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The International Writers Magazine - Our 20th Year: Consumer Issues - From Our Archives

Buying a new car
Jerry Slafsky

There are many "life experiences" that are rather unpleasant and that most people try hard to avoid. Going to the dentist is one that comes to mind immediately. You really have to be a masochist to enjoy having your teeth drilled. Another is attending funerals. This is especially true if you really didn’t know the deceased, it’s the middle of the winter, it’s a cold and snowy Sunday, and your team is in the playoffs on TV. My usual response is "send a card and make a donation."

Most men will do just about anything to avoid being dragged to a bridal shower, engagement party, dance lessons, or a house warming. In situations like this, even a visit to the dentist is preferable. Women, on the other hand, find all kinds of reasons not to go on camping or fishing trips - "honey, you go with the boys… you’ll have much more fun." What they haven’t said is that before hubby crosses the state line, they’ll be off to the mall for a "shopping experience."

Then there’s the "buying the new car" experience. For most of us, it occurs about every five to six years (or 115,000 miles, whichever comes first). This is one of those life experiences that can fill us with joy and anxiety at the same time. First, there’s the happiness that comes with buying a new vehicle - the new car smell, the new features and dent free fenders. But first there’s the anxiety that comes with facing the auto dealership’s high-pressure sales tactics, stalling practices and the hackneyed phrase "I’ll have to run this past my manager."

Nevertheless, for us that time had arrived. It’s been over thirteen years since we bought a new car. True, we did purchase two trucks during this period but they were, well… trucks. Not that they were inexpensive when we bought them; they did have cruise control, electric windows, and a tilt steering wheels. But recently we decided to buy a new vehicle that was not a truck, so we began a series of visits to various auto dealerships. Our criteria was simple; it had to have a comfortable ride (we drive from New Hampshire to Florida), seat at least six people with ample leg room, have four-wheel drive and be able to tow at least 5,000 pounds (our boat). Oh yes, I also wanted a few of those nice little "do-dads," like a navigation system, moon roof, surround sound, keyless entry and a hands-free cell-phone calling system.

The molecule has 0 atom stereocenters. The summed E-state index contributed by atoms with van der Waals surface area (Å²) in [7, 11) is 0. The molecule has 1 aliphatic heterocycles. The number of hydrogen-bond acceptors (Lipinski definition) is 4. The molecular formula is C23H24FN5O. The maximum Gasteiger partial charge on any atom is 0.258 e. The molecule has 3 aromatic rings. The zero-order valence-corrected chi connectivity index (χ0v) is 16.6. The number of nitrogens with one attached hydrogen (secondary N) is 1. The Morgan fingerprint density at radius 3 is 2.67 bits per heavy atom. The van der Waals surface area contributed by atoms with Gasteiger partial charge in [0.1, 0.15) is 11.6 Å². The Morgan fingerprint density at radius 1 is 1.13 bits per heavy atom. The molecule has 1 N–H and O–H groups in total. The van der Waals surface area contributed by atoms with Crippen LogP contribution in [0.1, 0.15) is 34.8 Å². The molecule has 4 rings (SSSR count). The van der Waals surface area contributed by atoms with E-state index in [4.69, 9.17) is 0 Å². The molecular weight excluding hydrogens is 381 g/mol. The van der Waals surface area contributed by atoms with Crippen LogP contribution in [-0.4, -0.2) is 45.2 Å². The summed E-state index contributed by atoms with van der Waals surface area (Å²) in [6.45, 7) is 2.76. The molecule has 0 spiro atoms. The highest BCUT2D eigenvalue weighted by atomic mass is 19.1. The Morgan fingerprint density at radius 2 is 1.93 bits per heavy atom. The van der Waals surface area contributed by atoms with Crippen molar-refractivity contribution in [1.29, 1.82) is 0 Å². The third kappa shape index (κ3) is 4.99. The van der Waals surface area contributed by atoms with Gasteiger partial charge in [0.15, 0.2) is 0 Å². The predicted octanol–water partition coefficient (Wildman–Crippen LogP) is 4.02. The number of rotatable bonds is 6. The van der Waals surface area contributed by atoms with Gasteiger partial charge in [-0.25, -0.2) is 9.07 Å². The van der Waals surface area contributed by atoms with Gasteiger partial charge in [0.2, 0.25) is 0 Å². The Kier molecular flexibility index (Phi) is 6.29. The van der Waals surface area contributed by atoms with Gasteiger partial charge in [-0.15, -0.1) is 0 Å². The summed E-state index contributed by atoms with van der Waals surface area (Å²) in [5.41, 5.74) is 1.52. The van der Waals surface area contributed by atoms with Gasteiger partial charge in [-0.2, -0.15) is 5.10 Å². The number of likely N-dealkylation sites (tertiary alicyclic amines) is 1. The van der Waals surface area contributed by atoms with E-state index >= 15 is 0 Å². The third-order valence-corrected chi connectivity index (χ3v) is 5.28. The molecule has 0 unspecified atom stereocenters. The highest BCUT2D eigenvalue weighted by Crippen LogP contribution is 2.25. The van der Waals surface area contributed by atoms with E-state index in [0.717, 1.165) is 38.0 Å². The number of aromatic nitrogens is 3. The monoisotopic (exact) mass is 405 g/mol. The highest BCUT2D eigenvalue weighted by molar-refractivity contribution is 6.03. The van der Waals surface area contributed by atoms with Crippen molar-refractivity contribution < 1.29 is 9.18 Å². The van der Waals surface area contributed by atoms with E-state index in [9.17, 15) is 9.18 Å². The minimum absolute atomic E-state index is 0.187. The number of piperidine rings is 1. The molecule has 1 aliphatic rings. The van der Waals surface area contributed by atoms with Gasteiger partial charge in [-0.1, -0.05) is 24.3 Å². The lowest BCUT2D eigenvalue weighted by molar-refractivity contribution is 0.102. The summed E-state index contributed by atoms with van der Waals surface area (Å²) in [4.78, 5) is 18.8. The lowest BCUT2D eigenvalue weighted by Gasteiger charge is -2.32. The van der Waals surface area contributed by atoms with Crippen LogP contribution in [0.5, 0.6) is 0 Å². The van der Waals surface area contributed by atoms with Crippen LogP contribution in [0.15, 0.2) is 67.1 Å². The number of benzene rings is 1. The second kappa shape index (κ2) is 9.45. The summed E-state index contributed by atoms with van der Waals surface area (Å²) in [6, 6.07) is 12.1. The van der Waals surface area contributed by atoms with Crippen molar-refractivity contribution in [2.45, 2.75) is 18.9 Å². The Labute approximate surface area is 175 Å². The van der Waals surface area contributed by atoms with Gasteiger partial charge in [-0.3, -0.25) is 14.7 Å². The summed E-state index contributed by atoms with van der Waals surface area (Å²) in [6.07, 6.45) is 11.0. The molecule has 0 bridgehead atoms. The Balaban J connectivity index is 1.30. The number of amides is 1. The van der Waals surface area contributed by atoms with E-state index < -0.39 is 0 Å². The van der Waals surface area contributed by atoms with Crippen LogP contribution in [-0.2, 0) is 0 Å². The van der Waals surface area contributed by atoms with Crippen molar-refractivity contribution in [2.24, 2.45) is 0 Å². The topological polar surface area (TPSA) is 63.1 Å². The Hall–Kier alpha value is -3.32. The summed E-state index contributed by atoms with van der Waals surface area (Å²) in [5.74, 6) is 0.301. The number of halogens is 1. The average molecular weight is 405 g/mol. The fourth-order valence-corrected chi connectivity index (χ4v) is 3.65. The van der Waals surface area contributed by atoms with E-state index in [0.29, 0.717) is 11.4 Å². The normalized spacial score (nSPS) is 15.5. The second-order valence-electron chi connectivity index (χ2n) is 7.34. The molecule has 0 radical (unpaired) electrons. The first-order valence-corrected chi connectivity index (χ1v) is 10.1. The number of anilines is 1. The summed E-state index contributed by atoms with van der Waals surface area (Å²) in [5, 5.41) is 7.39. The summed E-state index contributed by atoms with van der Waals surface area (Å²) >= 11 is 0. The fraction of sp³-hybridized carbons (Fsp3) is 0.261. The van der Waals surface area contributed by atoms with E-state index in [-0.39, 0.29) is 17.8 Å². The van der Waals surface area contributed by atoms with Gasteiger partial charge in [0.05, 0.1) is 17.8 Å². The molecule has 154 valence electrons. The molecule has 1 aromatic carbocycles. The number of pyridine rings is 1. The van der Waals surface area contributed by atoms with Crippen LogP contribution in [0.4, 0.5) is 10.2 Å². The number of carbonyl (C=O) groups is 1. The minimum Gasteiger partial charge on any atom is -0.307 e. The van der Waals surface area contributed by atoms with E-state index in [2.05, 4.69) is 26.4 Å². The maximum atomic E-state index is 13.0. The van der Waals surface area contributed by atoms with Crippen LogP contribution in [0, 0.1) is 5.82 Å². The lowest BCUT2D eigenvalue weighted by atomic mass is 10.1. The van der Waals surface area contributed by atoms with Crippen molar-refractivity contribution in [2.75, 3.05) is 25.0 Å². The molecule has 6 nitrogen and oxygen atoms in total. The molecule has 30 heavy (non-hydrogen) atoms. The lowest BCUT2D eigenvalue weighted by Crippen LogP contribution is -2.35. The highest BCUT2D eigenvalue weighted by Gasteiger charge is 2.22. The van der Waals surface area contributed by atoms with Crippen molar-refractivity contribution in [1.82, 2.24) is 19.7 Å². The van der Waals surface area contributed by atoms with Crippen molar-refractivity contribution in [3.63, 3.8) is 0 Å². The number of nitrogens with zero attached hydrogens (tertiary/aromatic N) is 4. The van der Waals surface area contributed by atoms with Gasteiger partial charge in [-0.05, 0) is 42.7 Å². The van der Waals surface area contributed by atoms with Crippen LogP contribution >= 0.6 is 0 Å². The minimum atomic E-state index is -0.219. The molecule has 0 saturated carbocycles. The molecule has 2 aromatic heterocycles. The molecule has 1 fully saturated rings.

So our search began. At the first dealership the salesman informed me that they didn’t have anything on the lot similar to what I wanted because they didn’t have much call for that expensive a vehicle. Expensive? "Well, if you did have a vehicle like the one I’ve described, what are we looking at in price" I naively asked. The price he quoted was more than the combined amount I paid for my first two houses! After the shock wore off, my wife reminded me that no one pays the sticker price; that all the dealers wanted to move their stock out to make room for the new models and that perhaps we could find a used or demo car at a lot less than half the national debt.

So off we went to the next dealership, where we found what appeared to be the perfect fit… a nice ride, plenty of leg room, hands free cell phone calling… but wait, there’s no navigation system; only the driver’s seat is electric, and there’s no moon roof. Sorry; for the cost of a full year at Harvard University I want a little more. Our odyssey continued.

Several dealerships later, I saw "it." It was b-i-g, jet black, covered with chrome and I could hear it calling my name. The test ride confirmed it - this was "the vehicle." It had a navigation system, a rear sonar system (so you can see what you’re backing into), a power-sliding sunroof, and eight way power seats (with built-in warmers of course), gas and brake pedals that adjusted to the drivers leg length and when you turned off the key the driver’s seat slid backwards for ease of exit. But what really got me was when the salesman pushed a button on the door and the two side-view mirrors folded in against the car so you can squeeze into narrow parking spaces! Now all we had to do was negotiate a reasonable price.

I’m the first to admit that "bargaining" is not my strong suit. My thought process has always been that he has a car he wants to sell so he’ll offer to me a price that’s reasonable and that I can afford. After all these years, I should know better. Fortunately for me (and my checkbook) my wife, one of the kindest, gentlest people on God’s earth, upon entering an auto dealer ship, is immediately transformed into a cross between Attila the Hun and Ivan the Terrible. Once she has decided what she is willing to pay, nothing the dealer can say will change her mind. They sell the car to us for that price or we walk.

I’ll make a long story short; we got the car for the price we were willing to pay. Now if only I could turn my wife loose on the gas companies, they would be paying me to fill up the tank. So if you’re about to buy a new car and need someone to negotiate the price…

© Jerry Slafsky Oct 18th 2009

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